We started the tour with a look at the main theater where President Obama gave his speech when he came to the Middle East. You'd be very surprised by the positive attention I receive when I say that I'm American due to President Obama. They just love him here. It's surprising especially because I really thought I'd receive a lot more negative attention as an American than I have. 

So, after we left the theater, which was absolutely gorgeous. We went out and saw the international cultural festival that was happening. It was interesting to see. The only "western" country to be represented was Germany. All of the other countries were from the Middle East, or Asia and some from Africa. But, nothing representing the Americas or Europe. We (AMIDEAST, that is) hopes to fix this next year by having them represent the United States. 

After leaving the festival, we went into the library to take a look at the really nice museum of Cairo University and then up to the culturama, which was nine projectors hooked together and projecting simultaneously. It was rather awesome. One of the kids in my program, Will, decided that he needed to know how the mouse/controller worked and so that librarian let him play with it during the presentation...I took pictures of this as it was hysterical. 
 The "famous" dome at Cairo University. 
The cultural festival taking place at Cairo University. 
Will playing with the culturama at the Cairo University library. 
And that was pretty much the end of the field trip. We returned to AMIDEAST, where Will and I were a tad bit late for class. Oh well, it turned out to be a double session anyway. 

Luckily, Dr. Nicole let us out a little early and I was able to grab some food with Moose and Tyler at Le Tabasco, a little restaurant we found down the street, before my last class at 6. 

IR was interesting to say the least. I mean, Monday's lecture discussed the nuclear race going on in Iran and Israel as well as Weapons of Mass Destruction in general. This is a topic I didn't know a whole lot about, but basically the idea of WMDs (Weapons of Mass Destruction) is just one that makes everyone pretty uncomfortable and is extremely, so I won't bore you all with getting into the politics behind it all.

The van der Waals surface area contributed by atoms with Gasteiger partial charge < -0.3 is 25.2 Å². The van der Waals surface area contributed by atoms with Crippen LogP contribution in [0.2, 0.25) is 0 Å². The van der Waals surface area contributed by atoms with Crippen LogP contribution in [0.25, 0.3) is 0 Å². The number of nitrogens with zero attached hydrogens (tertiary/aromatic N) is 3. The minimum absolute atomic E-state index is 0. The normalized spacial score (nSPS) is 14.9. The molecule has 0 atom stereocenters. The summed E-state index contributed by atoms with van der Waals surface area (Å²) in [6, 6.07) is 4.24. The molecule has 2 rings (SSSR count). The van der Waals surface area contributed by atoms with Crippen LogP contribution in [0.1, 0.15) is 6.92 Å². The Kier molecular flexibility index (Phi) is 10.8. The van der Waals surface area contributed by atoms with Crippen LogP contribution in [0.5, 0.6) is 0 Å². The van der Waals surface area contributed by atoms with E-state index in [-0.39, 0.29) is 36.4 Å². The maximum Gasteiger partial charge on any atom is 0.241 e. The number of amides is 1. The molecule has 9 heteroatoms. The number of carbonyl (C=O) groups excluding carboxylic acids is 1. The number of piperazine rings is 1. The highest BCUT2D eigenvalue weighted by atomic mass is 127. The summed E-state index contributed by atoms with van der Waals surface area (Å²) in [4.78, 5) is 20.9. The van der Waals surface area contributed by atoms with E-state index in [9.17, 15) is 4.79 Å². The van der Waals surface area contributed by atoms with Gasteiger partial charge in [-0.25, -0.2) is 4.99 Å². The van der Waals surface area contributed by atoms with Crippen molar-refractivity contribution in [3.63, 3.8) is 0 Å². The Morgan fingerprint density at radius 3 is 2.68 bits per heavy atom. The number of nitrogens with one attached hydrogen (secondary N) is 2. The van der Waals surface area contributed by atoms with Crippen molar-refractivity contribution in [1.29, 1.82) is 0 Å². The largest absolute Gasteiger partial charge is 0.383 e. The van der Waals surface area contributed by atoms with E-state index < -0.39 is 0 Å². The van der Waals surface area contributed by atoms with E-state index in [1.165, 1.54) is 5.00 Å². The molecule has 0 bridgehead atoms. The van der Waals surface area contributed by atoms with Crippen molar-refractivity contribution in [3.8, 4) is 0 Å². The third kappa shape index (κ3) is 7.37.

When I got home from class, I pretty much just crashed. I worked on applying for some summer internships for when I get back to DC and I talked with Manya online for a bit. 

Tuesday rolled around and I went to my internship in the morning and then I headed to class in the evening. After class, Dr. Magda had decided last week that she was taking Will and myself out for tea and cake. So, after class we hopped into her car and we were off to a really fancy cake shop that she wanted to take us to. When we arrived, she insisted that we get anything we wanted and that we weren't allowed to pay for any of it. She's so nice! I ended up getting a piece of black forest cake with white hot chocolate. I was on such a sugar overload. It was amazing though. 

After the cake, we walked along the avenue and looked at the shop windows as we were in Mohandessin, which is an area I'd never been to before. It's a really nice area and I definitely think I will be going back there at some point.